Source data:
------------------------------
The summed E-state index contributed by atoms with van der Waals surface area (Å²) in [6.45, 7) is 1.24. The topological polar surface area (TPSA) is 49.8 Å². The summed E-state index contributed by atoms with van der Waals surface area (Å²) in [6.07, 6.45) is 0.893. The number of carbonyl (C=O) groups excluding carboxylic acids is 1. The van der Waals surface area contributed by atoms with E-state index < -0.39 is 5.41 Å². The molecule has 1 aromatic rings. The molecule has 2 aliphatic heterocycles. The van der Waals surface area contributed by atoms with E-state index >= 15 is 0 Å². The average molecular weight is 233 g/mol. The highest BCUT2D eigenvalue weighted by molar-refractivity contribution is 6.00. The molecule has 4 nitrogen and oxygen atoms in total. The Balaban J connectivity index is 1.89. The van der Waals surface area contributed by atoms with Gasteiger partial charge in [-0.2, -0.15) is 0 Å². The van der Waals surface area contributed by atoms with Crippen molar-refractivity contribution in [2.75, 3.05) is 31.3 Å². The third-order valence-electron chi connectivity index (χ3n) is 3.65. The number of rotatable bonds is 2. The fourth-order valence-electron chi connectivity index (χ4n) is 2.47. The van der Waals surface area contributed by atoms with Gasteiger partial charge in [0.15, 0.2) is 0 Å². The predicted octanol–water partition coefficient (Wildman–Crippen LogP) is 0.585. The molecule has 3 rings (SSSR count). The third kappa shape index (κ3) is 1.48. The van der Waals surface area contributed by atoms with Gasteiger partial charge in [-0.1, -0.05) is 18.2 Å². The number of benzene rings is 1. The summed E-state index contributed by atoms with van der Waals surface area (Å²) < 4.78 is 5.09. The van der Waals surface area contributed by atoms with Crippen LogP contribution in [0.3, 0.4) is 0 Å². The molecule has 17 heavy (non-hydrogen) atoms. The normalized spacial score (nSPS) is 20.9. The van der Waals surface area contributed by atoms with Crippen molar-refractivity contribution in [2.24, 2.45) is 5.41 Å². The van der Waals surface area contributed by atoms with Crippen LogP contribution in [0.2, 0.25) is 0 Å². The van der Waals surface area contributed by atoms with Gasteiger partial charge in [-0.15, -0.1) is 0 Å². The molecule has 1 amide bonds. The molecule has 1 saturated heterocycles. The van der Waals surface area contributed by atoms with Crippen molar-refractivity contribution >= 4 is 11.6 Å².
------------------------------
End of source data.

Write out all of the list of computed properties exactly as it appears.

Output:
The summed E-state index contributed by atoms with van der Waals surface area (Å²) in [6.45, 7) is 1.24. The topological polar surface area (TPSA) is 49.8 Å². The summed E-state index contributed by atoms with van der Waals surface area (Å²) in [6.07, 6.45) is 0.893. The number of carbonyl (C=O) groups excluding carboxylic acids is 1. The van der Waals surface area contributed by atoms with E-state index < -0.39 is 5.41 Å². The molecule has 1 aromatic rings. The molecule has 2 aliphatic heterocycles. The van der Waals surface area contributed by atoms with E-state index >= 15 is 0 Å². The average molecular weight is 233 g/mol. The highest BCUT2D eigenvalue weighted by molar-refractivity contribution is 6.00. The molecule has 4 nitrogen and oxygen atoms in total. The Balaban J connectivity index is 1.89. The van der Waals surface area contributed by atoms with Gasteiger partial charge in [-0.2, -0.15) is 0 Å². The van der Waals surface area contributed by atoms with Crippen molar-refractivity contribution in [2.75, 3.05) is 31.3 Å². The third-order valence-electron chi connectivity index (χ3n) is 3.65. The number of rotatable bonds is 2. The fourth-order valence-electron chi connectivity index (χ4n) is 2.47. The van der Waals surface area contributed by atoms with Gasteiger partial charge in [0.15, 0.2) is 0 Å². The predicted octanol–water partition coefficient (Wildman–Crippen LogP) is 0.585. The molecule has 3 rings (SSSR count). The third kappa shape index (κ3) is 1.48. The van der Waals surface area contributed by atoms with Gasteiger partial charge in [-0.1, -0.05) is 18.2 Å². The number of benzene rings is 1. The summed E-state index contributed by atoms with van der Waals surface area (Å²) < 4.78 is 5.09. The van der Waals surface area contributed by atoms with Crippen LogP contribution in [0.3, 0.4) is 0 Å². The molecule has 17 heavy (non-hydrogen) atoms. The normalized spacial score (nSPS) is 20.9. The van der Waals surface area contributed by atoms with Crippen molar-refractivity contribution in [2.24, 2.45) is 5.41 Å². The van der Waals surface area contributed by atoms with Crippen LogP contribution in [0.2, 0.25) is 0 Å². The van der Waals surface area contributed by atoms with Gasteiger partial charge in [-0.15, -0.1) is 0 Å². The molecule has 1 amide bonds. The molecule has 1 saturated heterocycles. The van der Waals surface area contributed by atoms with Crippen molar-refractivity contribution >= 4 is 11.6 Å².